Blogger pf at My Personal Finance Odyssey reviewed his investments in T. Rowe Price funds. He gathered last 5 years’ performance numbers for the T. Rowe Price funds he invested in and the performance numbers for similar funds by Vanguard. His analysis showed that many T. Rowe Price funds had better returns than the comparable Vanguard funds.
“Amazingly, the T Rowe Price funds fared better than I thought. Although they clearly have higher expense ratios, I feel that is was often rewarded with superior returns.”
Because the performance numbers are after the expenses are taken out, the differences in expense ratios are already accounted for. Having a lower expense doesn’t mean a lot if the performance is also lower. pf’s analysis showed that in the last 5 years, many T. Rowe Price funds earned much more than the extra fees they charged. Then how come many people recommend Vanguard funds? Just for the low expenses? Isn’t that penny wise pound foolish if you are getting lower returns with low expenses? Naturally, pf wanted to know if he’s better off staying with T. Rowe Price funds or switching to Vanguard funds.
The question seems simple, but the answer is not. This is a difficult decision, no matter how much data you collect and how much calculation you do.
The first question is “Did T. Rowe Price funds beat Vanguard funds in the last 5 years?” You’ve gathered the performance data for each fund. Next you will have to weight-average them with your own allocation to each. Then it’s still only going to show the result for money invested at the beginning of the 5-year period. What about the money added during the period? You have to factor those in because the outperformance may have come at a time when you had only a relatively small amount invested. What about taxes (if your money is in taxable accounts)?
Let’s say you’ve done all those calculations and they showed that you would’ve been better off in T. Rowe Price funds in the last 5 years. The next question is “How did T. Rowe Price funds achieve better returns?” Was it because they took on more risk? If so, was the higher risk worth it? Could the higher risk have gone the other way? Was it because the T. Rowe Price managers had better skills or were they simply lucky?
After you knew who won and why, there’s still the question of who will win going forward. That’s what you want to know. If T. Rowe Price funds won in the last 5 years, will they win again in the next 5, 10, or 30 years? If they took on higher risk and won, will the higher risk lead you the other way? If the T. Rowe Price managers were lucky, will they continue to be lucky? If the managers had better skills, will they become unlucky despite better skills?
This line of thought applies to any actively managed funds, not just T. Rowe Price. Substitute T. Rowe Price with any other actively managed funds and you will have the same analysis.
Whichever way you go, actively managed or index funds, you will have to have a bit of faith. If you go with index funds, you must give up dreams of having better than market returns. You must believe that market returns are “good enough” and focus your energy elsewhere — earning more, investing more, and enjoying more. If you go with actively managed funds, you must believe that (1) the managers are skillful, not just lucky; (2) they are not taking more risks; (3) they will not be unlucky; and (4) their value-add will exceed their higher expenses.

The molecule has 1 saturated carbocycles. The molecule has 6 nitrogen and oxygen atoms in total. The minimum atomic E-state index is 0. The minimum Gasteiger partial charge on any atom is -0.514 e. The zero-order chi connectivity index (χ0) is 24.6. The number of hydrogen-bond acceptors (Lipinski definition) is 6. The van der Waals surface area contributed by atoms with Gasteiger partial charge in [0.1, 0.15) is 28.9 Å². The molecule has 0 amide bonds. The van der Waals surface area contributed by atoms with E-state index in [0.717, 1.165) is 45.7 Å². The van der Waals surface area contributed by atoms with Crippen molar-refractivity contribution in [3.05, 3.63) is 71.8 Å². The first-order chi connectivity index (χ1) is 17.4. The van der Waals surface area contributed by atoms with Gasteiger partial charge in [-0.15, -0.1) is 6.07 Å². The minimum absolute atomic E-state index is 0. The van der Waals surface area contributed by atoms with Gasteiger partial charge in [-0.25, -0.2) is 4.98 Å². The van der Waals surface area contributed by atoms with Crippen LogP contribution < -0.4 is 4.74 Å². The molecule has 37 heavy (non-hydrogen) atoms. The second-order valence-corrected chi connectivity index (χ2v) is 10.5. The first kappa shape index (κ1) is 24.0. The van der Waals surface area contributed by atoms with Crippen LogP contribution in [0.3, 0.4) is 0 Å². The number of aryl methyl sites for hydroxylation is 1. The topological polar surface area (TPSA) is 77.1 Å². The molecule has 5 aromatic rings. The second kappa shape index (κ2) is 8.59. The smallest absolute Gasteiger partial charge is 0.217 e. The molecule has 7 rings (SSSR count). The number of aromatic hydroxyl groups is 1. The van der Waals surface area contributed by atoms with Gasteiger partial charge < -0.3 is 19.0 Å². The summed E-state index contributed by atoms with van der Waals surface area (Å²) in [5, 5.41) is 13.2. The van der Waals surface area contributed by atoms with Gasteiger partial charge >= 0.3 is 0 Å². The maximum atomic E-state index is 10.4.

Although I invest in Vanguard index funds, I don’t dismiss skills. Some managers are more skillful than others. But it’s very difficult to distinguish chance from skills. Unskillful people can get lucky. Skillful people can get unlucky. The records of identifying the skillful managers and keeping them from becoming unlucky are not that great.
I used to work in the fields of investment consulting. The company I worked for had full time consultants like me selecting investment managers and monitoring their performance for pension plans. We subscribed to performance databases, used all sorts of fancy tools, and produced all sorts of fancy tables and charts on nice glossy paper bound between nice covers. In the end sometimes we chose good managers and sometimes not so good. On average I can’t say for sure we did better than the market on a risk-adjusted basis because risk is very hard to measure. However no matter how we did, the clients happily paid our fees because they wanted to have someone working for them. We couldn’t charge them the fees if we simply put them into index funds because they could’ve easily done that themselves.
I no longer have access to the performance databases and those fancy tools. I’m not sure if all those work produced any better results anyway, other than looking busy doing something. For my personal investing, I just want to avoid taking the chances because the chances of outperforming the market are not that great. I accept whatever the market gives to me and that’s good enough for me.
I don’t blame anybody wanting to do better though. People always want to do better. Whether you will actually do better is an entirely different question. As long as you don’t do something crazy, there is a reasonable chance, say 30%, for doing better. I just chose not to take that chance. If you decide to take the chance, and you hit the 30% side, you will be rewarded with higher returns. Just remember though you have a higher chance for doing worse than doing better.